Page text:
Unified Interior Regions

Florida

World class scientists working in Southeast Region Science Centers help our partners understand and manage complex issues including competition for limited water resources, coastal hazards, mineral and energy resource extraction, degraded ecosystems, vector-borne diseases, rapidly changing land use, and response to climate change.

States L2 Landing Page Tabs

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Star coral, Montastraea faveolata, affected by black-band disease
August 8, 2010

Star coral, Montastraea faveolata, affected by black-band disease

A colony of mountainous star coral, Montastraea faveolata, affected by black-band disease (BBD), Florida Keys.

star coral with black-band disease
August 7, 2010

Star coral, Dichocoenia stokesii, affected by black-band disease

A colony of elliptical star coral, Dichocoenia stokesii, affected by black-band disease (BBD), Florida Keys.

Colony brain coral, Diploria clivosa, affected by black-band disease
August 7, 2010

Colony brain coral, Diploria clivosa, affected by black-band disease

A colony of knobby brain coral, Diploria clivosa, affected by black-band disease (BBD), Florida Keys.

Close-up of the interface between bleached polyps of the great star coral, Montastraea cavernosa, and black-band disease
August 7, 2010

Star coral, Montastraea cavernosa, and black-band disease

Close-up of the interface between bleached polyps of the great star coral, Montastraea cavernosa, and black-band disease (BBD), Florida Keys. The dead coral skeleton behind the black band has become overgrown with green algae.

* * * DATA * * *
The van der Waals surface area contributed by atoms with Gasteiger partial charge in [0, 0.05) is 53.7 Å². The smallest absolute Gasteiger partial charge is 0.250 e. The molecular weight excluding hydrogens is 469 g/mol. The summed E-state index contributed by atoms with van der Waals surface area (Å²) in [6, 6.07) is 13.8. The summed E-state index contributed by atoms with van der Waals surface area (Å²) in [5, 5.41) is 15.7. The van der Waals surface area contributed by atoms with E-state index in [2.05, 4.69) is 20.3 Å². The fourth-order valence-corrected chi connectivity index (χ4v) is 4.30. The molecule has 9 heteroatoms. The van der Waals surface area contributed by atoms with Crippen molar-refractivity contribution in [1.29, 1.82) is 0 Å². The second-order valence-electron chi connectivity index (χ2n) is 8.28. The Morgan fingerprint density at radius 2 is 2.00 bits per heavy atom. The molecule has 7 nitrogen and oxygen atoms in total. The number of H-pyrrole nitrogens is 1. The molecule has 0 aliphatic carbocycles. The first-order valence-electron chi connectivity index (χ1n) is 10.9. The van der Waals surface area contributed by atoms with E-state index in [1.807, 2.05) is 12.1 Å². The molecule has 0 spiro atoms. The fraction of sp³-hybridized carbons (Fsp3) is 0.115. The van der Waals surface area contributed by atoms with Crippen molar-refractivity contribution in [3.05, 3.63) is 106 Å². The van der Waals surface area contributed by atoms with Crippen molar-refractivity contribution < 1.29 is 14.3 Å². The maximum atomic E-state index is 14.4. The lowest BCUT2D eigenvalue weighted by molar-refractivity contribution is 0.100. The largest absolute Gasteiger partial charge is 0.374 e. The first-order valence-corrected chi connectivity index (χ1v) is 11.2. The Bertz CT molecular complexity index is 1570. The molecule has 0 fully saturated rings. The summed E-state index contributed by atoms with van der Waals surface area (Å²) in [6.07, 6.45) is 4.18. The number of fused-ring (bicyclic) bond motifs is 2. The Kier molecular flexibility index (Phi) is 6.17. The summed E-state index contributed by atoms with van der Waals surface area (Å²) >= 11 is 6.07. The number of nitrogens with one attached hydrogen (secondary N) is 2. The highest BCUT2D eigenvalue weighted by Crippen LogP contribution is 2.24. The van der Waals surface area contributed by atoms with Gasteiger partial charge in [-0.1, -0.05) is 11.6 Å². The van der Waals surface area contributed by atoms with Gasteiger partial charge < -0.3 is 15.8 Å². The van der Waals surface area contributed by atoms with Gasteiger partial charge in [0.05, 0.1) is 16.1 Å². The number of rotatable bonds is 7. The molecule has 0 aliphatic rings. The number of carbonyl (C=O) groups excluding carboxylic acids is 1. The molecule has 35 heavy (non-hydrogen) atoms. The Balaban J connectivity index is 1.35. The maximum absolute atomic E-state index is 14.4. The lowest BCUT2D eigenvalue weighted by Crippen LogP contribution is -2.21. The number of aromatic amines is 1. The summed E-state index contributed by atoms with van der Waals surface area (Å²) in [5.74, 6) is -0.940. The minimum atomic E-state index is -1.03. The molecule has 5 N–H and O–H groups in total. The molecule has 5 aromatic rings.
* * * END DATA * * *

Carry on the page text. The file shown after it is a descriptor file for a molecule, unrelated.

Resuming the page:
Close-up of the interface between star coral and black-band disease
August 7, 2010

Star coral, Montastraea faveolata, and black-band disease

Close-up of the interface between polyps of the mountainous star coral, Montastraea faveolata, and black-band disease (BBD), Florida Keys. Behind the black band is white coral skeleton remaining after the polyps have died.

Symmetrical brain coral affected by black-band disease
August 6, 2010

Symmetrical brain coral affected by black-band disease

A colony of symmetrical brain coral, Diploria strigosa, affected by black-band disease (BBD), Florida Keys.

Lobed star coral affected by black-band disease
August 4, 2010

Lobed star coral affected by black-band disease

A colony of lobed star coral, Montastraea annularis, affected by black-band disease (BBD), Florida Keys.

colony of grooved brain coral, Diploria labyrinthiformis, affected by black-band disease
August 4, 2010

Grooved brain coral affected by black-band disease

A colony of grooved brain coral, Diploria labyrinthiformis, affected by black-band disease (BBD), Florida Keys.

Bbrain coral, Diploria strigosa, affected by black-band disease
August 4, 2010

Brain coral, Diploria strigosa, affected by black-band disease

A colony of symmetrical brain coral, Diploria strigosa, affected by black-band disease (BBD), Florida Keys.

brain coral, Diploria clivosa, affected by black-band disease
August 2, 2010

Brain coral, Diploria clivosa, affected by black-band disease

A colony of knobby brain coral, Diploria clivosa, affected by black-band disease (BBD), Florida Keys.

Sealed parking lot with wear marks from snow plows
July 30, 2010

Sealed parking lot with wear marks from snowplow

Once applied, sealcoat can be abraded by snowplows, as evidence here, or the abrasive action of car tires. Runoff carrying high-PAH sealcoat particles flows into storm drains, where it can be transported to streams and lakes. Runoff from coal-tar-sealcoated pavement contains extremely high concentrations of polycyclic aromatic hydrocarbons (PAHs), and is toxic to aquatic